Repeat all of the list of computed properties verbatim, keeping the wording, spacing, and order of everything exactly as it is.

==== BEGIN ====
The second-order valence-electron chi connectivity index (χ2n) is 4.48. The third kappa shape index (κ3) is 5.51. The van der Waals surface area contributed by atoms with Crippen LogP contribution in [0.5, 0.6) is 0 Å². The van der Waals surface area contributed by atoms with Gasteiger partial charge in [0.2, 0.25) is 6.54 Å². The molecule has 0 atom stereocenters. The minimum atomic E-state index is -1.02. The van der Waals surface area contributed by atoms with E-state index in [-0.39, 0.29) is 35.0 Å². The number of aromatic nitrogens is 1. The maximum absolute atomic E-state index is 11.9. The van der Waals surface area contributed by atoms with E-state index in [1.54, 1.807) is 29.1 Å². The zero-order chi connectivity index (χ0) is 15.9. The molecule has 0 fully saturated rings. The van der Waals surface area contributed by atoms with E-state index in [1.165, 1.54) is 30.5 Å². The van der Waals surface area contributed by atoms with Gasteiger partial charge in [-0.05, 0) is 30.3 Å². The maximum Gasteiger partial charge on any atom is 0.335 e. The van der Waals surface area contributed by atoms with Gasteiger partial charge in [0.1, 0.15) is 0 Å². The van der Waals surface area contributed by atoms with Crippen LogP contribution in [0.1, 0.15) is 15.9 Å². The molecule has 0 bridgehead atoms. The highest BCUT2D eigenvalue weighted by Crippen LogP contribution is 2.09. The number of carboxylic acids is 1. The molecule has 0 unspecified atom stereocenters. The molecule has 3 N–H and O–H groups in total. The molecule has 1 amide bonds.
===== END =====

The second-order valence-electron chi connectivity index (χ2n) is 4.48. The third kappa shape index (κ3) is 5.51. The van der Waals surface area contributed by atoms with Crippen LogP contribution in [0.5, 0.6) is 0 Å². The van der Waals surface area contributed by atoms with Gasteiger partial charge in [0.2, 0.25) is 6.54 Å². The molecule has 0 atom stereocenters. The minimum atomic E-state index is -1.02. The van der Waals surface area contributed by atoms with E-state index in [-0.39, 0.29) is 35.0 Å². The number of aromatic nitrogens is 1. The maximum absolute atomic E-state index is 11.9. The van der Waals surface area contributed by atoms with E-state index in [1.54, 1.807) is 29.1 Å². The zero-order chi connectivity index (χ0) is 15.9. The molecule has 0 fully saturated rings. The van der Waals surface area contributed by atoms with E-state index in [1.165, 1.54) is 30.5 Å². The van der Waals surface area contributed by atoms with Gasteiger partial charge in [-0.05, 0) is 30.3 Å². The maximum Gasteiger partial charge on any atom is 0.335 e. The van der Waals surface area contributed by atoms with Gasteiger partial charge in [0.1, 0.15) is 0 Å². The van der Waals surface area contributed by atoms with Crippen LogP contribution in [0.1, 0.15) is 15.9 Å². The molecule has 0 bridgehead atoms. The highest BCUT2D eigenvalue weighted by Crippen LogP contribution is 2.09. The number of carboxylic acids is 1. The molecule has 0 unspecified atom stereocenters. The molecule has 3 N–H and O–H groups in total. The molecule has 1 amide bonds.